In the film Hollywood Chaos, Vanessa Simmons plays a celebrity reporter who has to decide between divulging the secrets of her famous friends or advancing her career.

In real life, Simmons had to make a personal sacrifice to follow her dreams by moving from the comforts of the East Coast to relocate to California. While honing her skills as an actress, Simmons also became a mother.

During a recent interview with rolling out, Simmons discussed her new film Hollywood Chaos, motherhood, and unplugging from social media.

What intrigued you most about the film, Hollywood Chaos?

I really liked the message. My character is a very nice girl who has worked really hard and has [had] little progress over the years and she’s tempted with an opportunity to expose her Hollywood friends for a promotion. She takes it. What I thought was really cool about this script was the message because when you’re working toward your dream, it’s just a fact that everything is not going to always work out the way that you planned. But I think that the key is to keep going and getting better and keep pushing until you get better. You can make it happen. You don’t necessarily have to sell out. I can definitely relate to Alexis in a lot of those ways in my own life, but the key for me is to just keep going and learning and growing and getting better, without the temptation of selling out or having to take the low road. I think that in life, you should always take the high road as much as you can and that’s really what I took away from the script.

How challenging was it to relocate from New York to California?

It was difficult leaving all of my friends and family behind. For 22 years, that was my safe haven. That was my home. It was definitely an adjustment moving here without knowing anyone. I had my sister in the beginning, but after a few years, she was like “you know what Vanessa I’m out. I’m going back to New York where we grew up.” So it’s just me here. It’s really scary, but it’s definitely a challenge that I had been looking forward to doing my whole life. But it wasn’t easy. I’ve run into a lot of challenges over the years being so far away from my family. Just recently, I had a baby and it’s wonderful and she’s honestly the best thing that could have ever happened to me. But it’s hard not being so close to my family. That’s definitely the biggest adjustment just leaving that safe haven and being in a completely new place and starting over.

What have you learned most about yourself after experiencing motherhood?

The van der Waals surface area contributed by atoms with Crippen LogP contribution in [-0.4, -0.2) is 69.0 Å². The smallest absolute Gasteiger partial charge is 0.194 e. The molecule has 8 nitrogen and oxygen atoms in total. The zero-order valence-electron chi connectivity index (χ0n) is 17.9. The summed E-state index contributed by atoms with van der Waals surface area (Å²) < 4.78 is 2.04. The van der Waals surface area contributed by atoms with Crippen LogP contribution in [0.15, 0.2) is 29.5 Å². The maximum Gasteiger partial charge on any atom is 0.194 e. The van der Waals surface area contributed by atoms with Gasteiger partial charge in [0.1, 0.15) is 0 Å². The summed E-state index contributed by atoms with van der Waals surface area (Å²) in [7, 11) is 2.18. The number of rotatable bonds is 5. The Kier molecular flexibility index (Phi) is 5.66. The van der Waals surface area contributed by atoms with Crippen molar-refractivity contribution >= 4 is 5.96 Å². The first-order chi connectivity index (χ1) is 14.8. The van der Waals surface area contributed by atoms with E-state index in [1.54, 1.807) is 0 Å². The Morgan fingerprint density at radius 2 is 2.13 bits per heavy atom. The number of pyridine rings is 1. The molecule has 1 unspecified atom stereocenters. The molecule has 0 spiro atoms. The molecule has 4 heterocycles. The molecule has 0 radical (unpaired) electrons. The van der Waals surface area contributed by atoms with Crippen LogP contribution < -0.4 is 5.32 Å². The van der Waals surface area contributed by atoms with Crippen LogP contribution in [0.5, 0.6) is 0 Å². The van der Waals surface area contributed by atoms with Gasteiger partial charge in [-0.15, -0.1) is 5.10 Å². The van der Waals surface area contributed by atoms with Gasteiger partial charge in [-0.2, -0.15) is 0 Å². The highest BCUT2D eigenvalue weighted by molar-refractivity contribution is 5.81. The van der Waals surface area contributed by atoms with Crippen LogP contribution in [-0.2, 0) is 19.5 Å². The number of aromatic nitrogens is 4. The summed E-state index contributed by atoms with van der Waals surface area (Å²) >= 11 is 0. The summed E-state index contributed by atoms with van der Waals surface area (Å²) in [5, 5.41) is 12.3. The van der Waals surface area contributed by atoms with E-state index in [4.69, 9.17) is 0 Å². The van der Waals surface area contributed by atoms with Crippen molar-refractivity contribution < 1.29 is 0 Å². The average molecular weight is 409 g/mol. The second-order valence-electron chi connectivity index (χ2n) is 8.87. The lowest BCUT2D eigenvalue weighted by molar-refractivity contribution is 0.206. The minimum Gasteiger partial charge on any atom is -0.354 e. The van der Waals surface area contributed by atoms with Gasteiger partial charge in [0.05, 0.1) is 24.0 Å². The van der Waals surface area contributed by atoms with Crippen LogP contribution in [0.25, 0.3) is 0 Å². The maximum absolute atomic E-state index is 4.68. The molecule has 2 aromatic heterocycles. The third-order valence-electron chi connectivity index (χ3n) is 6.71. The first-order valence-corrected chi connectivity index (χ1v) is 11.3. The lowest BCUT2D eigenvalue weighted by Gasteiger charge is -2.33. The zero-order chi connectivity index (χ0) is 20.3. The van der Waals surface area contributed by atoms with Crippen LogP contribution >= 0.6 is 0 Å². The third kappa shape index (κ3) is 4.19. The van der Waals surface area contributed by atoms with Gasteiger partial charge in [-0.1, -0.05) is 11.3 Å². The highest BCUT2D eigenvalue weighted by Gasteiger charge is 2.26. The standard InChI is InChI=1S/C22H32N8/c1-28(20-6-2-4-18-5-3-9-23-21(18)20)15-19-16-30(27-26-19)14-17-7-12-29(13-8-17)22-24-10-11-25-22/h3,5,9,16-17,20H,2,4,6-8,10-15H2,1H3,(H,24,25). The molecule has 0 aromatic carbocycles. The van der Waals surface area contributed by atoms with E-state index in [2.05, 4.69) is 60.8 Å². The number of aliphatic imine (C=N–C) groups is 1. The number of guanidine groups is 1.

Take it day by day. For me, when I was just turning 30 years old, I still felt like such a little girl inside. My child has definitely allowed me to grow more. It’s just been an awesome experience for me. She is a little miracle in my life and she’s come along and helped me restore faith in myself and confidence in myself. She [teaches me] something new every day. Which is not something that I expected when having a baby. I didn’t expect for her to come along and teach me things, but she did.

How have you been able to balance motherhood and your dreams of performing as an actress?

It’s definitely a huge balancing act and takes organization. But my daughter comes first in all of it. When I put her first, everything else is allowed to flow. I’m more organized than I have ever been. That spills over into my professional life as well. It’s most important for me to keep her at the top of the pyramid and let everything else happen as it may.

You decided to unplug from social media for a while. You’re back now, but why was it important for you to pause from Instagram and Twitter?

I did leave for a little while. I was gone for a little personal journey and was finding myself. Like I said, moving and being out of my safe haven for so long did take a toll on me over the years. So I did delete all of my social media accounts a few years ago. But I am back now. There are some times when I’ll be all up in my Instagram, scrolling through my timeline for way too long. Then I’ll be like, “Vanessa, you have to chill like what is this?” I do think that sometimes we do need to take a breather and unplug from all of that Internet overload and kind of enjoy the simple things that we used to enjoy growing up before there was social media. Try to go to a dinner and not pick up your phone. Regular human interaction is good for the soul and stimulation for your mind. I think it can definitely be healthy just to disconnect for a bit.

A.R. Shaw

A.R. Shaw is an author and journalist who documents culture, politics, and entertainment. He has covered The Obama White House, the summer Olympics in London, and currently serves as Lifestyle Editor for Rolling Out magazine. Follow his journey on Twitter @arshaw and Instagram @arshaw23.